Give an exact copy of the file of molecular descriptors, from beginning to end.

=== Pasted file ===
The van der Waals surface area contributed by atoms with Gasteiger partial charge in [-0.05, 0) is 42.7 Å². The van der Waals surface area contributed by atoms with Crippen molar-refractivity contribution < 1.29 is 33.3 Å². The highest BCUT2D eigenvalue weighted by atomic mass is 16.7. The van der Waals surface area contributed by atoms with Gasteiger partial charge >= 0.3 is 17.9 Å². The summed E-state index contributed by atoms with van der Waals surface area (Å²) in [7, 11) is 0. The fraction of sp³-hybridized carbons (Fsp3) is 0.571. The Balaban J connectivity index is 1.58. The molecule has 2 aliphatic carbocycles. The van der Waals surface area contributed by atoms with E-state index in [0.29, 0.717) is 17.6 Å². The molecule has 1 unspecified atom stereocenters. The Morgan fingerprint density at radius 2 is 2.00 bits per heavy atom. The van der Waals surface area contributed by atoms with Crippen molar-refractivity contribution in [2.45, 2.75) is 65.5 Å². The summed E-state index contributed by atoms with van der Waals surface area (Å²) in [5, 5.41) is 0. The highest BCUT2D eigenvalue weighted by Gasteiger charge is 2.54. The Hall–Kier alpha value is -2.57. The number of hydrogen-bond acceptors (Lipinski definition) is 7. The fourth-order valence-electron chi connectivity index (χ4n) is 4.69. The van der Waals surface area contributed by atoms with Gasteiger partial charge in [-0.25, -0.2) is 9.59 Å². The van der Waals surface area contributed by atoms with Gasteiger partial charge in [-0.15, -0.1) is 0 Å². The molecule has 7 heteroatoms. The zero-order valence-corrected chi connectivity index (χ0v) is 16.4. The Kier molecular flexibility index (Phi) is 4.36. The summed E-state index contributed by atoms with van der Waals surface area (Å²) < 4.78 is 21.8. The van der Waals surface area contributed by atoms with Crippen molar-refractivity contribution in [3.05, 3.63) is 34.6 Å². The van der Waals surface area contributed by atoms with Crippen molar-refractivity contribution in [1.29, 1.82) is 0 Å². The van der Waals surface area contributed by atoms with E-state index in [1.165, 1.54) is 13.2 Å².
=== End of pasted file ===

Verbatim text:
The van der Waals surface area contributed by atoms with Gasteiger partial charge in [-0.05, 0) is 42.7 Å². The van der Waals surface area contributed by atoms with Crippen molar-refractivity contribution < 1.29 is 33.3 Å². The highest BCUT2D eigenvalue weighted by atomic mass is 16.7. The van der Waals surface area contributed by atoms with Gasteiger partial charge >= 0.3 is 17.9 Å². The summed E-state index contributed by atoms with van der Waals surface area (Å²) in [7, 11) is 0. The fraction of sp³-hybridized carbons (Fsp3) is 0.571. The Balaban J connectivity index is 1.58. The molecule has 2 aliphatic carbocycles. The van der Waals surface area contributed by atoms with E-state index in [0.29, 0.717) is 17.6 Å². The molecule has 1 unspecified atom stereocenters. The Morgan fingerprint density at radius 2 is 2.00 bits per heavy atom. The van der Waals surface area contributed by atoms with Crippen molar-refractivity contribution in [2.45, 2.75) is 65.5 Å². The summed E-state index contributed by atoms with van der Waals surface area (Å²) in [5, 5.41) is 0. The highest BCUT2D eigenvalue weighted by Gasteiger charge is 2.54. The Hall–Kier alpha value is -2.57. The number of hydrogen-bond acceptors (Lipinski definition) is 7. The fourth-order valence-electron chi connectivity index (χ4n) is 4.69. The van der Waals surface area contributed by atoms with Gasteiger partial charge in [-0.25, -0.2) is 9.59 Å². The van der Waals surface area contributed by atoms with Gasteiger partial charge in [-0.15, -0.1) is 0 Å². The molecule has 7 heteroatoms. The zero-order valence-corrected chi connectivity index (χ0v) is 16.4. The Kier molecular flexibility index (Phi) is 4.36. The summed E-state index contributed by atoms with van der Waals surface area (Å²) < 4.78 is 21.8. The van der Waals surface area contributed by atoms with Crippen molar-refractivity contribution in [3.05, 3.63) is 34.6 Å². The van der Waals surface area contributed by atoms with Crippen molar-refractivity contribution in [1.29, 1.82) is 0 Å². The van der Waals surface area contributed by atoms with E-state index in [1.165, 1.54) is 13.2 Å².